Technical Analysis

When companies impair assests

Maulik Tewari | Updated on March 10, 2018 Published on May 18, 2013

Tata Steel was in news this week, for the wrong reason. The company announced that it expects a $1.6 billion write-down of goodwill and assets for 2012-13 based on its impairment review for the year.

So what is impairment? It is a term used in the context of an asset, the value of which has declined.

An asset gets impaired when the value at which it is stated in the balance sheet exceeds its resale value. And the difference between the two values gives the impairment loss on account of that asset.

A company by booking an impairment charge is then simply aligning the book value of assets (as given in the balance sheet) to their market value.

How is the impairment loss worked out? The carrying value of an asset is arrived at by subtracting from its acquisition cost, the accumulated depreciation on it. This is the value at which an asset is recognised or carried in the balance sheet.

When it comes to calculating the recoverable amount, taking the asset’s fair value is one way to go about it. It is the amount that would be obtained from the sale of that asset.

An impairment assessment can be done with respect to tangible assets – plant, equipment and building or intangible assets – goodwill, patents, and brand value.

Most assets do not have to be tested for impairment on a regular basis unless certain circumstances such as a negative change in technology, economy or laws warrant it.

But intangible assets with an indefinite life such as goodwill have to be put to an impairment review regularly.

If the review indicates an impairment loss, an adjustment for that is made in the profit and loss account for that year.

On the balance sheet, the asset is carried at the reduced value and the equity is reduced by the amount of the loss.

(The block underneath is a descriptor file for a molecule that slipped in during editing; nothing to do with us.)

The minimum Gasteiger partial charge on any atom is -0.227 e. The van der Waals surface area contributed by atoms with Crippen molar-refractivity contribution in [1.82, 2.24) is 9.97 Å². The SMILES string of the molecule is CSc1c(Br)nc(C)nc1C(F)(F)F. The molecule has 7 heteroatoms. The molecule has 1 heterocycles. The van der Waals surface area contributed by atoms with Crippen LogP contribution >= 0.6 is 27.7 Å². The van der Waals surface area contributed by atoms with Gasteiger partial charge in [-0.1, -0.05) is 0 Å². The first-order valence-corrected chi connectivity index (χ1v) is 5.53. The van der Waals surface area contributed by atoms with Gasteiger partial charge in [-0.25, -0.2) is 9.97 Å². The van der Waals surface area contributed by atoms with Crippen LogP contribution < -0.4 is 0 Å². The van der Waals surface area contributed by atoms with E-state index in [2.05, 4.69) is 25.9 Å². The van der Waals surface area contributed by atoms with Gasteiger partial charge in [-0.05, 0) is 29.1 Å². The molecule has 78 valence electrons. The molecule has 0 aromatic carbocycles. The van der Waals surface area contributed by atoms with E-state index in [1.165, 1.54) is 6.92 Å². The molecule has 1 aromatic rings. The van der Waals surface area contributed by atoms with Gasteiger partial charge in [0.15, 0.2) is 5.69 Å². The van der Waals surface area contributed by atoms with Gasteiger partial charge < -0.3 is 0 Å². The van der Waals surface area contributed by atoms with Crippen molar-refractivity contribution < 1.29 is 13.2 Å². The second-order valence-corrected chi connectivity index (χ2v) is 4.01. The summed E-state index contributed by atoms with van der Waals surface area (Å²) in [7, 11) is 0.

What it means

Impairment could indicate that there are concerns with regard to a company’s earnings in the near future. For instance, Tata Steel has estimated impairment charges for FY13 mainly due to weaker macroeconomic and market conditions in Europe.

The fact that Tata Steel’s European operations have been a drag on its overall performance was however already known. The latest exercise will simply help it adjust its balance sheet in tune with market reality.

Accounting for an impairment charge would reduce the net worth or book value (assets minus liabilities) of a company.

This would give investors a truer picture of a company’s worth, one that is more in accordance with times.

Also, when a company writes off substantial amounts on account of asset impairment, doubts can be raised about the management’s decision making.

For instance, if a company takes massive goodwill write offs in years subsequent to an acquisition, it could mean that the price paid for the assets acquired was probably too high, one not justified by future returns.

Published on May 18, 2013
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